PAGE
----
(2) Discovery of emerging strain resources to produce FSMs;

(3) Metabolic pathways and enzymes involved in the biosynthesis of FSMs;

(4) Regulatory factors of functional gene expression to adjust the biosynthesis of FSMs;

(5) Techniques to improve bioprocessing efficiency for FSM production including hemi-solid-state cultivation modes, temperature or light induction, co-cultivation, and chemical inducers;

(6) Case study of the pilot-scale or scale-up process;

(7) Process optimization, and kinetic modeling of the biochemical reaction.

Dr. Xiaofei Tian
Guest Editor

Manuscript Submission Information

Manuscripts should be submitted online at www.mdpi.com by registering and logging in to this website. Once you are registered, click here to go to the submission form. Manuscripts can be submitted until the deadline. All submissions that pass pre-check are peer-reviewed. Accepted papers will be published continuously in the journal (as soon as accepted) and will be listed together on the special issue website. Research articles, review articles as well as short communications are invited. For planned papers, a title and short abstract (about 100 words) can be sent to the Editorial Office for announcement on this website.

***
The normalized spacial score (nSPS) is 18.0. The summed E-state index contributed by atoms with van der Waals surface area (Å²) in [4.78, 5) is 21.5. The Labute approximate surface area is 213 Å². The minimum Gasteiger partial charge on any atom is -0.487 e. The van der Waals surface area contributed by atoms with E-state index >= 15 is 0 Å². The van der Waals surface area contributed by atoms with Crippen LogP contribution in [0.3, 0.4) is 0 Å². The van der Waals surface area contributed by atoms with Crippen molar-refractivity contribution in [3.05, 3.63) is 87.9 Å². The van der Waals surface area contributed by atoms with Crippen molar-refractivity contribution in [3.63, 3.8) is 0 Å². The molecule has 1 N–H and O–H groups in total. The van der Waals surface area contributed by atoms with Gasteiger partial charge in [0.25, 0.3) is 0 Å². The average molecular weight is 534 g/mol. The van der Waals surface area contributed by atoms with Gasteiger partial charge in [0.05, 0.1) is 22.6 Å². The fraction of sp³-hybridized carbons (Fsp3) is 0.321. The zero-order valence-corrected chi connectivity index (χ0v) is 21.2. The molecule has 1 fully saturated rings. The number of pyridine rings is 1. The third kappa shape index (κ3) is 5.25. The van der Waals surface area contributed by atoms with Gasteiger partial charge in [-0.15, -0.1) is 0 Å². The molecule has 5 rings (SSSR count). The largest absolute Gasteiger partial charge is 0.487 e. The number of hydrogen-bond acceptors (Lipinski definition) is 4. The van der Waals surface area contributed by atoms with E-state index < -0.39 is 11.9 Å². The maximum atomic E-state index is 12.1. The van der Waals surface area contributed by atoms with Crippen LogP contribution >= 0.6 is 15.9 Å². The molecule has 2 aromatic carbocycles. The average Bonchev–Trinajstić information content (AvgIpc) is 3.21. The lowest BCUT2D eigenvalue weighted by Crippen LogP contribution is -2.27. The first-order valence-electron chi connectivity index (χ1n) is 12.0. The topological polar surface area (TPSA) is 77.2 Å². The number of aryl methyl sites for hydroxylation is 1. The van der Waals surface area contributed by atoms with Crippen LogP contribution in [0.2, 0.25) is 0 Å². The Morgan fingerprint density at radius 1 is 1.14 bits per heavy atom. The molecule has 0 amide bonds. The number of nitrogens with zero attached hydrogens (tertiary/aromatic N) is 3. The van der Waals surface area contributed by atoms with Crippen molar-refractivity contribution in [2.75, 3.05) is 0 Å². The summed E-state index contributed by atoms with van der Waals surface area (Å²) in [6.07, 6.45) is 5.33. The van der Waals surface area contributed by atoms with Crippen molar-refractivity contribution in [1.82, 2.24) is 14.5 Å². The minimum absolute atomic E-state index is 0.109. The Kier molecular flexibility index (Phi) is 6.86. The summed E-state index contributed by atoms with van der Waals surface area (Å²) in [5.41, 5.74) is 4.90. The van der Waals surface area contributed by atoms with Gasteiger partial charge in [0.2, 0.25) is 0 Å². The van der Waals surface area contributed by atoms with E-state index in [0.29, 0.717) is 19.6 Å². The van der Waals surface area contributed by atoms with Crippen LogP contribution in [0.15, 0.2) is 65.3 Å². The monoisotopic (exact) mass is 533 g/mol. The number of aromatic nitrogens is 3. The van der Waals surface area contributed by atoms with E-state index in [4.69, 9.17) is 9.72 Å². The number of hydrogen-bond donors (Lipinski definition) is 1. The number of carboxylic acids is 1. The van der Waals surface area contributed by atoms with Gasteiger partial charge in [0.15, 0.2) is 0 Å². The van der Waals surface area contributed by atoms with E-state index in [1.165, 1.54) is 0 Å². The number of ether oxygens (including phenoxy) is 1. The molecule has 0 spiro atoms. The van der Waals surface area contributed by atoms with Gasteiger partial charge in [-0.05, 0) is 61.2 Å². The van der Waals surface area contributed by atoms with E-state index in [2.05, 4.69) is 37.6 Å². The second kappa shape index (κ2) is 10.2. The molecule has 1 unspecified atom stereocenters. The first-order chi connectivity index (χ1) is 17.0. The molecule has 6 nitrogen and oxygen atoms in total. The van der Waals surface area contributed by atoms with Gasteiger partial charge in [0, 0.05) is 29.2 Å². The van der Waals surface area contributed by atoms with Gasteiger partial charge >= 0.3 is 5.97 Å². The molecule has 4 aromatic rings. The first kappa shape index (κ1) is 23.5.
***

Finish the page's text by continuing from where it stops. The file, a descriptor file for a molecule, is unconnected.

Submitted manuscripts should not have been published previously, nor be under consideration for publication elsewhere (except conference proceedings papers). All manuscripts are thoroughly refereed through a single-blind peer-review process. A guide for authors and other relevant information for submission of manuscripts is available on the Instructions for Authors page. Fermentation is an international peer-reviewed open access monthly journal published by MDPI.

Please visit the Instructions for Authors page before submitting a manuscript. The Article Processing Charge (APC) for publication in this open access journal is 2600 CHF (Swiss Francs). Submitted papers should be well formatted and use good English. Authors may use MDPI's English editing service prior to publication or during author revisions.


  • functional gene and genome
  • solid-state cultivation
  • metabolic pathway
  • bioprocessing efficiency
  • chemical inducers
  • high-throughput screen
  • co-cultivation
  • pilot-scale study